Dear Bird Folks,
Our 2008 daily trivia calendar has a question that I’m wondering if you know the answer to. Let’s see how smart you are. Here it is: What animal enjoys more hours of daylight than any other? Any guesses? By the way, none of us got it right.
– Matty, Brewster, MA
That’s easy, Matty,
Most of the time I stink at trivia, but this one is easy. The animal that enjoys the most hours of daylight is the rooster that lives in the yard behind me. That bird never shuts up and I doubt it ever sleeps. He starts crowing at the first hint of daylight and continues nonstop all day long. His owner knows I won’t complain because I’m the guy who is supposed to like all birds. But this rooster isn’t a bird, it’s an insomniac with feathers. I keep sending my neighbor recipes for chicken soup, but so far he has not taken the hint.
The real answer to your question is the Arctic Tern. You might think I know this answer because I’m super smart, and if you really believe that it’s fine with me. But the truth is I also have that same trivia calendar. That question appeared way back on April 28th. It is now the middle of September. That means you are either behind on your daily calendar readings or you just recently bought your calendar from the 90 percent off table at the store. Good for you. I love that table. That’s where I do most of my Christmas shopping.
As the name suggests, the Arctic Tern has much to do with the Arctic. While many Arctic Terns breed as far south as Cape Cod, a large number of them spend their summers well above the Arctic Circle, where the summer sun never sets. The twenty-four hours of sunlight gives these terns a great opportunity to find a mate, build a nest, raise a family and catch up on some reading. When I say, “build a nest,” I’m talking about a tern’s version of nest building. There are no trophy homes for these terns; they are strict minimalists. Most of their nests are nothing more than a shallow scrape in the sand. While sitting on the nest incubating adults will sometimes reach around and grab a bit of vegetation or other matter to add to the nest…but that seems to be more out of boredom than improving the nest itself.
If you have never taken the time to look at a photo of an Arctic Tern, do yourself a favor and Google one up on your computer or at least check out its image in your bird book. The Arctic Tern has a handsome light-gray body, a contrasting black cap on the head, blood-red bill and those beautiful long, slender tern wings and tail feathers. Arctic Terns are striking and elegant as they fly, but don’t let their delicate looks fool you. If you get near this bird’s nest, it will peck your face off. These four-ounce birds are ferocious when it comes to defending their families. Many a researcher has had to be patched up after having a run-in with the tern’s pointy beak. And on at least one occasion a flock of angry terns knocked a misguided Bald Eagle clear out of the sky and into the water, forcing the totally embarrassed national emblem to swim to shore and towel off.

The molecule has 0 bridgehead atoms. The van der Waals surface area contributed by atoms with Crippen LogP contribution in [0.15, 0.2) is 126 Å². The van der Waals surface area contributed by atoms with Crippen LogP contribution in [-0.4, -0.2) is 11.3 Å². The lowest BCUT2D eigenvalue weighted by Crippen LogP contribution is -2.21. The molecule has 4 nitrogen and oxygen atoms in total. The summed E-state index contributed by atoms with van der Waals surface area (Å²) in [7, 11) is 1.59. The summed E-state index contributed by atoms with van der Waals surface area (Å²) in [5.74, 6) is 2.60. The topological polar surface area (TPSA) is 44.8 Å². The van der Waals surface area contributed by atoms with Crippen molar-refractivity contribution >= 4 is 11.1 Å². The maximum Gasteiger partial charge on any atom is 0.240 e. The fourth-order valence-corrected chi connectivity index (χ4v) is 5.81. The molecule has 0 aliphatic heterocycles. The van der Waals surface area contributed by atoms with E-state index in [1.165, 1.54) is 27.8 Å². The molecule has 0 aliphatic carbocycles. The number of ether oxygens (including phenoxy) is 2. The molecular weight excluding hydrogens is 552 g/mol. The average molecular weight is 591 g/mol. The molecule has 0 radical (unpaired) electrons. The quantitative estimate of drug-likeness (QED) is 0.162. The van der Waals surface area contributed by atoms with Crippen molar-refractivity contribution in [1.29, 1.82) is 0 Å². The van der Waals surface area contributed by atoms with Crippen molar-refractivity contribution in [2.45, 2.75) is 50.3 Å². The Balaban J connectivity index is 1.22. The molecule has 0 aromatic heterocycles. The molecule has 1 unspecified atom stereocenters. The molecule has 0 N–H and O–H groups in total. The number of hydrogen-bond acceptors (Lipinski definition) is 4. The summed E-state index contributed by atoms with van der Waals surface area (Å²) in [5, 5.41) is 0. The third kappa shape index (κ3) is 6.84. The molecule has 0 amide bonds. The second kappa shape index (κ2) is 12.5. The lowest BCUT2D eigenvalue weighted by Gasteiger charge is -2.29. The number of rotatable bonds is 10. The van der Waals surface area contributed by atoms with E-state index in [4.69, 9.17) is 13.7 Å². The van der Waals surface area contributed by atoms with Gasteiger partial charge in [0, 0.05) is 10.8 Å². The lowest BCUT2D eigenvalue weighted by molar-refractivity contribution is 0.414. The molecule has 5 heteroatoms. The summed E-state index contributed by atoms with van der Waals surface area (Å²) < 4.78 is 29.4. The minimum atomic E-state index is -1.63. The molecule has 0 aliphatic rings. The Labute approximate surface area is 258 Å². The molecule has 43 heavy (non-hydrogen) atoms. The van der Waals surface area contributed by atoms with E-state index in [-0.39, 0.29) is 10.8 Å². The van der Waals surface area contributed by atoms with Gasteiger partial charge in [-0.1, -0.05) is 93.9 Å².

Right now many of you, or at least a few of you, are thinking: Heck, lots of other birds nest in the Arctic region, why is this particular bird given credit for spending the most time in the sunlight? Well, kids, it’s what the Arctic Tern does after the breeding season that earns it the title of Sunlight King.
Within a few months after hatching in northern North America the young terns, along with the adults, head south. But instead of heading directly south, like normal migrating birds do, the adventurous Arctic Terns fly across the Atlantic to coastal Africa. Then for reasons known only to the terns and their travel agents, the Arctic Terns leave the warm water off Africa and head south to spend the bulk of their non-breeding season relaxing on the frigid ice flows near Antarctica. And I thought I had a bad travel agent.
When the terns arrive in Antarctica, guess what is waiting for them there (besides penguins and boatloads of penguin-seeking seasick tourists)? The well-traveled birds have arrived just in time for the Antarctic summer. This means they once again will be experiencing long days of summer sunshine, guaranteeing the Arctic Tern more hours of daylight than any other bird and more sun exposure than any creature on earth, except George Hamilton. Here’s one more piece of trivia for you, Matty. The Arctic Tern’s annual round-trip journey between the earth’s two Polar Regions covers an astonishing 22,000 miles. Each year this little tern, not much bigger than a grackle, travels more than any other bird in the world. The Sunlight King is the Migration King as well. However, there is one bird that I’d really like to see become king. That’s the big mouth rooster that lives behind me. I’d like to see him become Chicken a la King.